Jailani was introduced to us by Yuwrajh (posting of 21 March 2010) some time around 1990. Whenever we came back to Singapore Jai would visit us in the Boon Lay flat. From after Isyak to 1am we would spend all that time talking and discussing local and world politics, the Malays in Singapore, the Palestinians and Salman Rushdie too! It took some time before we three could find a way to negotiate our differences about most issues. Jai was young, bright, idealistic and hopeful. We were just two jaded and cynical ex-academics. But we managed to find a common ground and developed a deep respect and affection for one another.
Jai read a lot and read widely. His sharp and analytical mind and his flair for writing impressed us very much. He worked himself to the bone because he believed in the tenets of his profession. For a young man, he practised what is now a forgotten principle, a work ethic - that one should give of one's best so as to deserve a blessed rezeki . We would go as far as to describe him as a perfectionist who could not tolerate mediocrity in his work and his endeavours. But he had the utmost patience in dealing with his students.
We knew how stifling and depressing a teaching institution can be for someone like Jai. After much persuasion he enrolled in Glasgow University School of Media Studies in 1994. In Singapore, if you want to go overseas to further your studies you have to pay your own way and beg and borrow if necessary to secure your own funding. Despite that obstacle, with the help of his mother who was a firm believer in the power of education, Jai completed his Masters degree in 1995.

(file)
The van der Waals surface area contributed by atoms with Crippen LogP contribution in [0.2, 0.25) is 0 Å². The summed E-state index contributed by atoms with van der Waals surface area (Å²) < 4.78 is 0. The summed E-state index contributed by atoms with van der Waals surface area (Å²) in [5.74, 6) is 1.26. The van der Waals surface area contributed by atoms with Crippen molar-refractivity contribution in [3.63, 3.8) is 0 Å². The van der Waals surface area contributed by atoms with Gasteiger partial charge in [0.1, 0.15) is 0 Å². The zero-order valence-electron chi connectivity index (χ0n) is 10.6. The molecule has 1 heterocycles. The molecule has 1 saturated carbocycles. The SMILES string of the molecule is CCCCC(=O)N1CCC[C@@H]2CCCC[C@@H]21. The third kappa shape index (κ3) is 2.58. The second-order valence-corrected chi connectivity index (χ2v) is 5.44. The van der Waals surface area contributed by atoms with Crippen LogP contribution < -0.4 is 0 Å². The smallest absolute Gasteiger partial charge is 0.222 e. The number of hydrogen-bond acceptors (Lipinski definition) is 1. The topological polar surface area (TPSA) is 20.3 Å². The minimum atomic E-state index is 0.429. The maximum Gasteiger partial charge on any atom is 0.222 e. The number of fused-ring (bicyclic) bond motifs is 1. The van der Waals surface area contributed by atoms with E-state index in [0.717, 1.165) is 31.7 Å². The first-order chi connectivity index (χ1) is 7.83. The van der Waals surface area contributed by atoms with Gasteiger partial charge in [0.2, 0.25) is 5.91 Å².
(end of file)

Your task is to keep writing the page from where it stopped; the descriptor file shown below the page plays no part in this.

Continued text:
Jai was not born with a silver or even a plastic spoon in his mouth. From his early schooldays he helped his mother to supplement the family income by selling Malay kuih which she had made, to workers at the building sites of Jurong Industrial Estate which - in the late 60s and 70s - were just starting to be developed. At night he often studied under the street lamps in Boon Lay Housing Estate and when the library at the Community Centre was opened he found a more congenial place to study for his 'O' and 'A' Levels.
He is a Singapore Malay through and through, belonging to Singapore's First People - perhaps even from the line of the inhabitants of "Pu Luo-Chung" or Pulau Ujung. Jai cannot claim any relatives from Malacca or Johor or Java or Bawean or Sumatra.
His maternal and paternal grandparents and their predecessors were from the Southern Islands of Singapore. Today all these islanders or Orang Pulau have been moved or evicted(?) into high-rise flats on the mainland. Perhaps an example of the Little Diaspora? When I started teaching in 1967, most of my students were from these islands. Read http://anaksihamid.blogspot.com/2008/12/my-lovely-island-kids-shame-about.html
Also Read http://anaksihamid.blogspot.com/2008/11/how-we-laughed-away-hours.html
In the years after Glasgow, Jai kept faith with himself and his causes. He remains the pillar of his family and they could not have asked for a better son, brother and uncle. His generosity stretches beyond his kin to the needy - humans or birds and animals wherever he sees them - in Singapore or Malaysia or Indonesia,
Last year Jai went on his pilgrimage to Mecca.. Because of what he saw during his Umrah three years ago, he took a risk and decided to include a bag of dried cat food in his luggage when he went on the Hajj.
To ignorant mortals like us, Jai's pilgrimage is so complete. He had woven together his practice of Islam with his compassion for Allah's creatures - for the stray cats in Mecca.
to grow into a man like Jai.
Bless you Jai for being you and revitalising our hope in human nature.